Kathy Au and Taffy Raphael have been friends for 42 years. When they’re not studying native plants – Kathy via botanical illustration and Taffy through photography – they are focused on making sure keiki throughout the country receive a good education. Together they founded SchoolRISE, a consultancy firm dedicated to helping schools improving literacy achievement. Kathy was the first person at the University of Hawaiʻi to hold an endowed chair in education and she is known for her research on culturally responsive teaching. Taffy is a professor of literacy education at the University of Illinois at Chicago with research interests that include comprehension and writing instruction, frameworks for literacy curriculum and instruction, and whole-school reform. Both are members of the Reading Hall of Fame.
Last year, Kathy and Taffy visited Mānoa Heritage Center to study three special native plants: kokiʻo keʻokeʻo, loulu, and hala pepe. Based on the photographs Taffy took, Kathy will use ZBrush and other software to create 3D models of the plants, and from there, digital botanical portraits. Stay tuned for a sneak peek into one of these special illustrations. In the meantime, we hope you will enjoy the videos they made as much as we do.
Kokiʻo keʻokeʻo is a beautiful white hibiscus endemic to the Hawaiian Islands. There are two native species that share the Hawaiian name, which translates literally to “white, white (clear white) kokiʻo.” This special native flower is the only hibiscus in the world to have fragrant flowers. Most other hibiscus flowers do not have a scent. Primarily grown near homes as a decorative plant with its beautiful blossoms, early Hawaiians also used flower buds as a laxative and made cordage from the bark. In modern times, kokiʻo keʻokeʻo has been used extensively in hibiscus hybridization.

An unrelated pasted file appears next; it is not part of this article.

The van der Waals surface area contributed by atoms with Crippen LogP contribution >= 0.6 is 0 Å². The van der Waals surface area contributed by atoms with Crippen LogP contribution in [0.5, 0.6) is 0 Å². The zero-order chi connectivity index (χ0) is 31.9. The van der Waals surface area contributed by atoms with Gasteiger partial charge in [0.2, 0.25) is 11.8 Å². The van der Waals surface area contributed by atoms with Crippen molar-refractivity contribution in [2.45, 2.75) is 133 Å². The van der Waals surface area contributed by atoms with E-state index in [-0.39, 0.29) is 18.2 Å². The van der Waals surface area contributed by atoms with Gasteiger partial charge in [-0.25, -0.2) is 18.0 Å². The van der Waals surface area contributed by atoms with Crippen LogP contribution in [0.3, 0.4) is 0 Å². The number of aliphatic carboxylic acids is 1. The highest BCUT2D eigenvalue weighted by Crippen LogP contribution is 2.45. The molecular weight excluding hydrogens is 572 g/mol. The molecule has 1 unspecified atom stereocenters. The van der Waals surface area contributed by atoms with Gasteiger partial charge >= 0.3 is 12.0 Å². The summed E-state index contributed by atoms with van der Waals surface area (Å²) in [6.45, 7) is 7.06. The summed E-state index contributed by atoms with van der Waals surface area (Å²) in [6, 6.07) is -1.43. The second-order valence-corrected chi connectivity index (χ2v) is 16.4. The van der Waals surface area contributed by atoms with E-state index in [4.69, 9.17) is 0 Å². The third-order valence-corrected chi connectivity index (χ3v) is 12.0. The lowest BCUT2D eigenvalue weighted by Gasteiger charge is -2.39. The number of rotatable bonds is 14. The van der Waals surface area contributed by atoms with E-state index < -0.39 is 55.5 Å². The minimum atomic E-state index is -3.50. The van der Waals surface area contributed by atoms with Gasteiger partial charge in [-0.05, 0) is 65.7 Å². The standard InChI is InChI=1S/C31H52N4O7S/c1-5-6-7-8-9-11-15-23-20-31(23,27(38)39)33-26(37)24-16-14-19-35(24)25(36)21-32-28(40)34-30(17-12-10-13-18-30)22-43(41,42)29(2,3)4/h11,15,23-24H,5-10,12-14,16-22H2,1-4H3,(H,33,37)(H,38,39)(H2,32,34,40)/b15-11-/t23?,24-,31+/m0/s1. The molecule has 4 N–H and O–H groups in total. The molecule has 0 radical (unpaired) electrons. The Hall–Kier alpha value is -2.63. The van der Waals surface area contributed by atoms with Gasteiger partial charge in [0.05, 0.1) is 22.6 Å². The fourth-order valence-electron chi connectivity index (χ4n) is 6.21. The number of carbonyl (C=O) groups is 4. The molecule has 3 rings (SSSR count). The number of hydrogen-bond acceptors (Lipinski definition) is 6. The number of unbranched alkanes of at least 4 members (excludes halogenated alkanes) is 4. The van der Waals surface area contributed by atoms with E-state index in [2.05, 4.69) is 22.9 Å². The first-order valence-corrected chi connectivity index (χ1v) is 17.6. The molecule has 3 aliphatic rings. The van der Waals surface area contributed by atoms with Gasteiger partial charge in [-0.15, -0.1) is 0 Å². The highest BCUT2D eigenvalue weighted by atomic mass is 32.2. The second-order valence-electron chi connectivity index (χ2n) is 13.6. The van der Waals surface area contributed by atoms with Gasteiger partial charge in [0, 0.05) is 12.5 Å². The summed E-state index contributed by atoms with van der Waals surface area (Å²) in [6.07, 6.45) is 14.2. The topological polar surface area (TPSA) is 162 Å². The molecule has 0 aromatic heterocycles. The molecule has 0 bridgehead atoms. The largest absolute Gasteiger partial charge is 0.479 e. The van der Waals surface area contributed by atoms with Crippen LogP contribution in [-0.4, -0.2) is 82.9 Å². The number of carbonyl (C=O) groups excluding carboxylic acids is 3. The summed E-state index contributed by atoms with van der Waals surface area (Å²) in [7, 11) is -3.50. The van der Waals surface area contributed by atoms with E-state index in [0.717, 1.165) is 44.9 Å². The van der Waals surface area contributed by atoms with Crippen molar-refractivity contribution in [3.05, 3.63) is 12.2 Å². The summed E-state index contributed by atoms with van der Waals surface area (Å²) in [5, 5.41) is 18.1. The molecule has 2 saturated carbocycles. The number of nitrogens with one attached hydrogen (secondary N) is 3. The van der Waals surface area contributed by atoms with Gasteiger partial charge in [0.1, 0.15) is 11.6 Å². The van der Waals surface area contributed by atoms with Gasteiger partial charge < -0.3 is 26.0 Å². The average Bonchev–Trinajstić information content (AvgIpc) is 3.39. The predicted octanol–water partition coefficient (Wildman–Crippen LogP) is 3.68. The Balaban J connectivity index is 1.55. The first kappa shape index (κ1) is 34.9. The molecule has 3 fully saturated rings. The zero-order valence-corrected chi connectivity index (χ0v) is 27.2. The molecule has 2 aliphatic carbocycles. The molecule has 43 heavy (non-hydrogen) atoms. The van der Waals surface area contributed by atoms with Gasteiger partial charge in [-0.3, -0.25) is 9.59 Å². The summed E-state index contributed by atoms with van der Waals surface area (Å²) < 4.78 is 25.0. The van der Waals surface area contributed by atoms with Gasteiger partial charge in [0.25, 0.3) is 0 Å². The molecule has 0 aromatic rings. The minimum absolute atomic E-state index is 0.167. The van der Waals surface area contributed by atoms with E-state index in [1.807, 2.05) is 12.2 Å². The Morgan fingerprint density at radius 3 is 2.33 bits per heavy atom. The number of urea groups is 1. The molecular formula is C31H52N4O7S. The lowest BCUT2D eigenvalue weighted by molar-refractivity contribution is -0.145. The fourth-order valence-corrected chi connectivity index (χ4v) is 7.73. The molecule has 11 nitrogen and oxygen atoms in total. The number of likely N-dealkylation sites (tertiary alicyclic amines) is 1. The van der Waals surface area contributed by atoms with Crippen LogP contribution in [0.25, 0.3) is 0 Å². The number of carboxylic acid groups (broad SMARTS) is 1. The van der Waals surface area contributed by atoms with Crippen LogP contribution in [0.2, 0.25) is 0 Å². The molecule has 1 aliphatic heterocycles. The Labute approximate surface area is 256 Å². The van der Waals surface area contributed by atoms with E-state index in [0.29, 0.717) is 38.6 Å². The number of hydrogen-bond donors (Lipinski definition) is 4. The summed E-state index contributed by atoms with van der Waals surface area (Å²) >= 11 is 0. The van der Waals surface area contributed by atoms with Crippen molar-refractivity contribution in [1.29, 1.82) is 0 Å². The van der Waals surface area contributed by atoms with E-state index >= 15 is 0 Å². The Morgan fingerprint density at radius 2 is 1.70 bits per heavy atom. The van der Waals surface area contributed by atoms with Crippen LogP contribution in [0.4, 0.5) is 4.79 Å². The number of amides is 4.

This endemic tree is the only palm native to Hawaiʻi with 19 species across the 8 main islands, 9 of which are either endangered or threatened. Once found in abundance throughout the Islands, its future is now uncertain. In the past, Hawaiians ate the young fruit, called hāwane, which has a flavor similar to coconut. Wood from the trunk was used to make spears, altars, drums, canoe parts, and posts for homes. With a name that can mean “umbrella” in Hawaiian, it’s no surprise that it was used as protection from the rain and sun. Leaves were also used to weave mats, baskets, fans, and hats as well as for thatching roofs.
Loulu also had another special use in ancient Hawaiʻi. Seasonally, it was used to construct a heiau loulu, a small heiau of loulu fronds made for the gods that governed fishing. These heiau were built inside of māpele heiau, agricultural temples dedicated to Lono, god of agriculture, rain, and fertility. MHC’s Kūkaʻōʻō Heiau was likely a māpele heiau. Historically, Mānoa valley was a fertile agricultural region and Kūkaʻōʻō would have sat above the fields and loʻi in the center where mahiʻai (farmers) could look up at it in reverence.
Hala pepe, meaning “baby hala” for its likeness to the hala tree, is an endemic tree with 6 native species. Hawaiʻi Island, Lanaʻi, Maui, and Kauaʻi all have their own species of hala pepe while Oʻahu has two. Here at MHC, we have a Kauaʻi or golden hala pepe and an Oʻahu hala pepe. Sacred to hula halau, hala pepe was used to adorn the kuahu (altar) for Laka, goddess of hula and as the kino lau (manifestation of a spiritual entity) of Kapo, said by some to be the first goddess of hula but more commonly known as the goddess of sorcery.
Golden hala pepe leaves, roots, and bark were used to treat asthma and lung problems; the buds, roots, and root bark treated headaches, chills, and fever; and the soft wood was used to make idols and decorate altars. Oʻahu hala pepe leaves were used in bathing and steam baths to treat fever, chills, and headaches as it was thought to stop burning temperatures. Hala pepe leaves were also occasionally used to make hula skirts. In modern times, the leaves and flowers are used to make lei.
* Video background music by Greg Sardinha.